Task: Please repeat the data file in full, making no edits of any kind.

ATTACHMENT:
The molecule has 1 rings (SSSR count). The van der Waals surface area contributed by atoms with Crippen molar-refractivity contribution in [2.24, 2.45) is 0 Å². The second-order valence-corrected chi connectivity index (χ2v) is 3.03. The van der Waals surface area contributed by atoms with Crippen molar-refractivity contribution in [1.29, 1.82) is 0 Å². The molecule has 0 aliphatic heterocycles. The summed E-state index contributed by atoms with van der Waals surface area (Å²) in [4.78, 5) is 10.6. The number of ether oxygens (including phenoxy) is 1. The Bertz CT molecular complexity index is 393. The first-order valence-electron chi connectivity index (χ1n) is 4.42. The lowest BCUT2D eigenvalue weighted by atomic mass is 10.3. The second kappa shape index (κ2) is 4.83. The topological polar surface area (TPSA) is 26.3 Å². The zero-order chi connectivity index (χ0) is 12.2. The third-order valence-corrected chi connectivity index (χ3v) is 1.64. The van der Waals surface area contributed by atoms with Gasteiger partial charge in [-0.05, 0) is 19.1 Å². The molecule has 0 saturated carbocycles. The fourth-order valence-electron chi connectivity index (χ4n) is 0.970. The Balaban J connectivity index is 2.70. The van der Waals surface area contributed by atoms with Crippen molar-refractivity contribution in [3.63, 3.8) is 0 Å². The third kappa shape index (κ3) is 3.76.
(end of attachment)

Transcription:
The molecule has 1 rings (SSSR count). The van der Waals surface area contributed by atoms with Crippen molar-refractivity contribution in [2.24, 2.45) is 0 Å². The second-order valence-corrected chi connectivity index (χ2v) is 3.03. The van der Waals surface area contributed by atoms with Crippen molar-refractivity contribution in [1.29, 1.82) is 0 Å². The molecule has 0 aliphatic heterocycles. The summed E-state index contributed by atoms with van der Waals surface area (Å²) in [4.78, 5) is 10.6. The number of ether oxygens (including phenoxy) is 1. The Bertz CT molecular complexity index is 393. The first-order valence-electron chi connectivity index (χ1n) is 4.42. The lowest BCUT2D eigenvalue weighted by atomic mass is 10.3. The second kappa shape index (κ2) is 4.83. The topological polar surface area (TPSA) is 26.3 Å². The zero-order chi connectivity index (χ0) is 12.2. The third-order valence-corrected chi connectivity index (χ3v) is 1.64. The van der Waals surface area contributed by atoms with Gasteiger partial charge in [-0.05, 0) is 19.1 Å². The molecule has 0 saturated carbocycles. The fourth-order valence-electron chi connectivity index (χ4n) is 0.970. The Balaban J connectivity index is 2.70. The van der Waals surface area contributed by atoms with Crippen molar-refractivity contribution in [3.63, 3.8) is 0 Å². The third kappa shape index (κ3) is 3.76.